As can plainly be seen in FIG. 1, the holster-wand 12 has several main components. The light-wand component is designated as 1. It is essentially a flexible, shaped receptacle, made of a resilient, light diffusing material such as a molded transparent or semi-transparent plastic, having optimal optical and light diffusing properties. The color of the lightwand 1 may be chosen from the field of well-known safety colors, such as blaze orange, green or yellow. In fact, the color chosen may be selected so as to identify the user or an organization to which he or she belongs. For instance, the ground crew workers of a particular airline may choose a light-wand 1 color such as green, while the ground crew workers of a competing airline may choose yellow as their light-wand color. The lightwand component 1 is provided with an integrally molded, necked down section, which provides a wedged function to facilitate removable securement of the head of the flashlight 11.
A conventional flashlight, which is to be used with Applicant's invention is designated as 11. The flashlight 11 is a typical flashlight having a circular cross-section, and internally provided with dry cell batteries, a light bulb and an on/off switch of some type, all of which are not shown.
Thus, in the useful position as a lightwand, the component 1 mates with the light projecting end 9 of the flashlight 11 in a snug and secure manner, and the component 1 is held in place on the light projecting end 9 of the flashlight 11 by physical, also called interference, fit. However, with an adequate amount of force, the lightwand component 1 and the flashlight 11 can be separated, so that the flashlight 11 can then be stored within the component 1, as shown in FIG. 2.
A cap 7 is provided to cover the lighwand component 1 when the device 12 is not in use. The cap 7 may be transparent or translucent, as will be discussed later, in reference to FIGS. 3 and 4. The cap 7 is attached to the lightwand component by a strap or tether 8, which will also be elaborated upon later.
A resilient spring clip 6 may be provided on the lightwand component 1, in order to give the user of the device 12 a means by which the device can be attached to the user's body, such as on a waistband or on a pocket. Applicant notes that the clip 6 may be omitted without effecting the operability or usefulness of the device 12, and other types of attachment means as shown in FIGS. 5-7.
The lightwand component 1 is provided with one or more longitudinally extending slits 5, which run almost the entire length of the component 1, that is, from the distal end 4 of the lightwand component 1 to a point near the light projecting end 9 of the flashlight 11. The slit or slits 5 give the lightwand component 1 the capability of partially curling around itself at its distal end 4. It is the curling feature that gives Applicant's lightwand component 1 its unique feature as herein described. the curling at distal end 1 causes the component to define a conical shape, when in the operable configuration and affixed to the light projecting end 9 of the flashlight 11. Applicant notes that this conical shape improves the visibility of the device 12 and improves the overall appeal of Applicant's device 12. The slit 5 also allows the lightwand component 1 to open-up or expand at the distal end 4 so as to permit entry and seating of the flashlight 11, when the device 12 is in its holstered or stowed position, as shown in FIG. 2.
FIG. 2 shows Applicant's invention 12 in the holstered or stowed configuration, that is, where the flashlight 11 is positioned within the internal confines of the lightwand component 1. In order to accommodate the flashlight 11 properly, the slits 5 permit the distal end 4 of the component to uncurl and open to its full diameter from the conical shape shown in FIG. 1. The full diameter of the component 1 is the same or greater than the body of the flashlight 11.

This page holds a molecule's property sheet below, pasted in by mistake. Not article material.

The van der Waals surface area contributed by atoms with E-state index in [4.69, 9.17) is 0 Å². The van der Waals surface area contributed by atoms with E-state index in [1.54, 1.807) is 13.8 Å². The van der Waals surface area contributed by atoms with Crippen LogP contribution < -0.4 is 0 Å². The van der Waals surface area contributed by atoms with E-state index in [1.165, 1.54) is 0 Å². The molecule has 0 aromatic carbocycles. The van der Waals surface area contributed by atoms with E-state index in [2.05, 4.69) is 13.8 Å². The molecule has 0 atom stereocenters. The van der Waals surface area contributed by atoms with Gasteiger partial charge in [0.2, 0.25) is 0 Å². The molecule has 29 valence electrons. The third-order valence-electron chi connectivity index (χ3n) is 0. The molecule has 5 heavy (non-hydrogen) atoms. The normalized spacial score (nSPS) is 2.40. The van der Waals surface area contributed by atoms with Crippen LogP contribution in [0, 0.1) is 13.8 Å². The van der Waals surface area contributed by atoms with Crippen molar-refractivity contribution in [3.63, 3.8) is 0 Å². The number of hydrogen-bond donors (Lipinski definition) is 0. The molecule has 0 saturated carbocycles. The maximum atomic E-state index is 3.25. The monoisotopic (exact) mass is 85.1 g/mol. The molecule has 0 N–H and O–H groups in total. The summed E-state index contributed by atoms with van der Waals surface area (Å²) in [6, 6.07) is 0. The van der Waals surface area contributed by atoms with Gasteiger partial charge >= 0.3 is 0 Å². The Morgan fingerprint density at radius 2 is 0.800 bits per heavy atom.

The plastic material of which the component 1 is molded is chosen for its resiliency, among other things, so that the distal end 4 uncurls smoothly, thereby accommodating the body of the flashlight 11, and then recurls reliably.
Unlike the lightwand configuration shown in FIG. 1, the holstered configuration shown in FIG. 2, clearly illustrates that the body of the lightwand component, is retained in an open position by the body of the flashlight 11 which is enclosed therein. But when the flashlight 11 is removed from the component 1, the lightwand component 1 relaxedly contracts upon itself, thereby resulting in a conical shape having a markedly smaller diameter, especially at its distal end 4.
FIG. 3 shows Applicant's device 12 in the holstered configuration, with the cap 7 in place over the component 1. Cap 7, as shown here, is molded of a translucent material so as to disperse rays of light emanating from the light projecting end 9 of the flashlight 11. When in place the cap 7 protects the light projecting end 9 from the harmful effects of rain, dust, dirt and the like.
FIG. 4 shows Applicant's device 12 in the holstered position, with the cap 7 in place over the component 1. But unlike the cap 7 shown in FIG. 3, the cap 7 in FIG. 4 is completely transparent, that is molded of a clear plastic or perhaps made of glass, so as to allow light rays from the flashlight to pass through.
As shown on FIG. 3 and 4 the shaped receptacle of the holster-wand 12 when it is used as a flashlight holster, is shown containing therein a flashlight 11, and the one or more axial slits which have been incorporated. The distal end 4 is open, the light output end of the installed flashlight 11 extends past the first end of the component 1, to facilitate ease of flashlight removal and the protective end cap 7 has an elongated shape to provide for securement and sealing while accommodating the extended flashlight end 9.
FIGS. 5-7 show other means for attaching Applicant's device 12, other than by clip 6, to the person of a user, all of which are elaborated upon in Applicant's patent application Ser. No. 08/195,476 filed on Feb. 14, 1995, which is herein incorporated by reference.
FIG. 5 shows a sleeve 13 and key 14 attachment arrangement, wherein the sleeve 13 slips over the outside of the component 1. Note that the key 14 is integral with the sleeve 13. The key 14, in turn, fits a key hole 16 on a bracket assembly 15, and the bracket 15 secured onto the user's belt or pocket.
FIG. 6 shows a hook and loop type attachment assembly, where either the hook 17 member is fastened to the component 1 and the other member 18 is clipped onto the user's belt or pocket.
FIG. 7 shows basic sleeve type arrangements. Sleeve 19 includes a clip such as shown on FIGS. 1-3, and sleeve 20 includes a bracket which can go on the user's belt.
Since other changes and modifications varied to fit particular operating requirements and environments will be apparent to those skilled in the art, the invention is not considered limited to the examples chosen for purposes of illustration, and includes all changes and modifications which do not constitute a departure from the true spirit and scope of this invention as claimed in the following claims and equivalents thereto.